Eastern diamondback rattlesnakes ( ("Petition to list the eastern diamondback rattlesnake (Crotalus adamanteus) as threatened under the Endangered Species Act", 2011; Gibbons and Dorcas, 2005; Hoss, et al., 2010; Steen, et al., 2007)) can be found in the Coastal Plain of the southeastern United States. Eastern diamondbacks can be found from the eastern part of Louisiana east along the coast through Florida, and they can also be found as far north as southern North Carolina.
Eastern diamondbacks can be found scattered through the underbrush of many open abandoned fields, palmetto flat lands, pine woods, and other brush filled or grassy areas. Eastern diamondbacks stay mainly around travel game trails and other areas where they can find high concentrations of food. These snakes can be found from elevations around sea level (0m) to about 500m above sea level. They once thrived in a habitat referred to as longleaf pine (Pinus palustris) savannas, but with the decline of that habitat, the population of eastern diamondbacks has declined immensely. ("A status assessment and distribution model for the eastern diamondback rattlesnake (Crotalus adamanteus) in Georgia", 2015; "Florida's venomous snakes", 2004; "Petition to list the eastern diamondback rattlesnake (Crotalus adamanteus) as threatened under the Endangered Species Act", 2011; Ernst and Ernst, 2012; Hoss, et al., 2010; Steen, et al., 2007)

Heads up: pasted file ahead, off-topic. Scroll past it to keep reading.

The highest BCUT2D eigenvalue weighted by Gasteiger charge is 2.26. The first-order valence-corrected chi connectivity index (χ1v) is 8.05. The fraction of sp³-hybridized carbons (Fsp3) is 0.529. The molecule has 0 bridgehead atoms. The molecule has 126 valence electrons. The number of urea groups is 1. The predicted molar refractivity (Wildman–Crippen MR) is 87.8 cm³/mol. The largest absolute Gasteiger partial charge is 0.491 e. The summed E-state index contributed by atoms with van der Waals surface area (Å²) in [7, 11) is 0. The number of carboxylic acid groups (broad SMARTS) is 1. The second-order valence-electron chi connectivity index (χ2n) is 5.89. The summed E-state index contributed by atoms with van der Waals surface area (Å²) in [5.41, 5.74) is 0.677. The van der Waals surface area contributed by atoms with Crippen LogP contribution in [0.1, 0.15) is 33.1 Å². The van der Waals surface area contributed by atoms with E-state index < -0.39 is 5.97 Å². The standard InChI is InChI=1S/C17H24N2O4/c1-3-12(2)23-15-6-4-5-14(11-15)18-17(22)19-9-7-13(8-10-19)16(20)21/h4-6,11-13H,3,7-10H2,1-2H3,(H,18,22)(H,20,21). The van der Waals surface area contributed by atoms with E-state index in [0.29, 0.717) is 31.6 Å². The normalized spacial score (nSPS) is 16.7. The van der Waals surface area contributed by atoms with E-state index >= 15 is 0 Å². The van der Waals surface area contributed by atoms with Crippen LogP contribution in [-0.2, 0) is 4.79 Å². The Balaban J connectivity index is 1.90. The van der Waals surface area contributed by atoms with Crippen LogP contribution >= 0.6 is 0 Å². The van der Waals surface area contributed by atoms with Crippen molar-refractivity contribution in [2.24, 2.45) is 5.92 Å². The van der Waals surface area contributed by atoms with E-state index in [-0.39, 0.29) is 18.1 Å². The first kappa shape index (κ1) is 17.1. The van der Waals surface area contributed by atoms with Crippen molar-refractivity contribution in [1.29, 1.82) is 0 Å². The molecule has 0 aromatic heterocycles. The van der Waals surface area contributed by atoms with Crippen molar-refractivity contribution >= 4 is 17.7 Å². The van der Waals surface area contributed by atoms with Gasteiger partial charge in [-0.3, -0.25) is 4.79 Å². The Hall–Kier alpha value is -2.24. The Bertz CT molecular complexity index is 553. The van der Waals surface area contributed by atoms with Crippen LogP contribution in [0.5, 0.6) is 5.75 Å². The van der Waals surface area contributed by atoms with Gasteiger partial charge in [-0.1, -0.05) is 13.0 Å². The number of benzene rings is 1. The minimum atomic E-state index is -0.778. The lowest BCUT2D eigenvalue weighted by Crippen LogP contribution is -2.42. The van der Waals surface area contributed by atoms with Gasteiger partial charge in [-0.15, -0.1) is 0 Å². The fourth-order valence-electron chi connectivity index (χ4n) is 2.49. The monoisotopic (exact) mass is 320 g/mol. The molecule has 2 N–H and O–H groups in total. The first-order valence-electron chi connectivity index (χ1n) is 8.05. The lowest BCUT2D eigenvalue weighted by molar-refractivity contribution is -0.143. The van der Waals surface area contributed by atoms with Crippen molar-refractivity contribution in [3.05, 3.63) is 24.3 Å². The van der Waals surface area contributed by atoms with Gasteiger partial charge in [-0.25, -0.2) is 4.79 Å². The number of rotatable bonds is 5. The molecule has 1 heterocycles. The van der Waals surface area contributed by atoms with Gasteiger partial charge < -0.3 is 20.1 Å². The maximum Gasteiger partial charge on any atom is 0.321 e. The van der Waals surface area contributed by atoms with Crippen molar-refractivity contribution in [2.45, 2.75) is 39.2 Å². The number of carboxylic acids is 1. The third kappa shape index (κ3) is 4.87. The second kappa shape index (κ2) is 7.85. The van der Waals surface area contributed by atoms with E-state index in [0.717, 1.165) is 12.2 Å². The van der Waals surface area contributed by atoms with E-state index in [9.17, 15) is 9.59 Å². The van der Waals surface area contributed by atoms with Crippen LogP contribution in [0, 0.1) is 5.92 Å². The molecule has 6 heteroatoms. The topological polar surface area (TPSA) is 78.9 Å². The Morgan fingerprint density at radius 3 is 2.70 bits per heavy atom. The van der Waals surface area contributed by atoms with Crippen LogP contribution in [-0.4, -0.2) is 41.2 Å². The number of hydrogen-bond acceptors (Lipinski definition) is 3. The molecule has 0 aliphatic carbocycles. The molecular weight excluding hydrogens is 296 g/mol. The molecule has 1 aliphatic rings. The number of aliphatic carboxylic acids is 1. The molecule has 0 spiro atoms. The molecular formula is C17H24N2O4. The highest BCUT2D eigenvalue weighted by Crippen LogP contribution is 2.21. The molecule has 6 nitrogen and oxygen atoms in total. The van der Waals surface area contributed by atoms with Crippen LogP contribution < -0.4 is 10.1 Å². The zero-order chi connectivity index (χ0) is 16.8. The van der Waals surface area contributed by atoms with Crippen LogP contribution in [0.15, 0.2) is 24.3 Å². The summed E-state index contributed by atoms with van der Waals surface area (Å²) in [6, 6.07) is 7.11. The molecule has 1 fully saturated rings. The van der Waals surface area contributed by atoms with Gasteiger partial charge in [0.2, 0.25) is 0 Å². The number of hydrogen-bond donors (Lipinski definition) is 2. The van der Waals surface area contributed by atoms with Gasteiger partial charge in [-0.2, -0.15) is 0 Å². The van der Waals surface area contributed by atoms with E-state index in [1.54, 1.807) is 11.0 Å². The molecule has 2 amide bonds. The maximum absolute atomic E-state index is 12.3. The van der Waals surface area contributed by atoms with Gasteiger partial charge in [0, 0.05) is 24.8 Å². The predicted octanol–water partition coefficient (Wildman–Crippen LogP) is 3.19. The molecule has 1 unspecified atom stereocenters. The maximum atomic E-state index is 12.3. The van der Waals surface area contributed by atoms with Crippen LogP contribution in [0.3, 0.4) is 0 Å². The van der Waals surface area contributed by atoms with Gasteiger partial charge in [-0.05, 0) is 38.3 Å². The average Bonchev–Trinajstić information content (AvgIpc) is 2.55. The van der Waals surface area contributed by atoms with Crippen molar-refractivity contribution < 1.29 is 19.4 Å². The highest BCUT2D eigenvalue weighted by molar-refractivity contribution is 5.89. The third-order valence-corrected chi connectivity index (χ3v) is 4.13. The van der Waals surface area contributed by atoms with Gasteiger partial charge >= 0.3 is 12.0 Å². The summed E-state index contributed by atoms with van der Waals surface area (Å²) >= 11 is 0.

Eastern diamondbacks are the largest of all rattlesnakes; often described as bulky, adults in the wild weigh 2.2 to 7 kg. Most eastern diamondbacks are normally about 1.0-1.5m long, but some can grow to longer than 2.4m. Males are generally larger than females.
Scales are keeled and pitted, and colors are olive green, brown, and almost black with diamond-shaped outlines. They have tan/yellow scales and blackish brown scales that make up the inside of the diamonds. These diamonds can be found along the dorsal side of the body, and are the reason for their common name. The ventral side of the body is normally a yellowish-tan color with poorly-defined dark bands closer to the tail. Their eyes possess a vertical pupil.
Like all pit vipers, they have pits between their eyes and nostrils, a large spade-shaped head, and solenoglyphous fangs (fangs that are hinged and fold back up into the mouth). Eastern diamondbacks have two lines extending from the posterior of their eyes to the posterior of their jaws.
Their most defining trait is their rattle at the end of their tail that they shake to warn predators when they feel threatened. They gain a section of their rattle every time they shed and are born with their first section of rattle.
Size at hatching is typically 0.3 m. Hatchling diamondbacks closely resemble fully-grown diamondbacks in color and pattern. ("Florida's venomous snakes", 2004; "Petition to list the eastern diamondback rattlesnake (Crotalus adamanteus) as threatened under the Endangered Species Act", 2011; Ernst and Ernst, 2012; Gray, 2005)
Female eastern diamondback rattlesnakes are ovoviviparous, which means they carry their eggs inside their body and maintain the eggs' temperature until they hatch. Neonate diamondbacks have a "button" on the end of their tail when born that eventually becomes their rattle. They shed about 3-4 times per year and gain a new segment for each shed.
At birth, neonate diamondbacks are about 30 cm long, growing steadily and reaching maturity around 3 years or about 100 cm for females and about 125 cm for males. After they reach maturity, their growth rate greatly slows but they exhibit indeterminate growth. (Ernst and Ernst, 2012; Gibbons, 2000)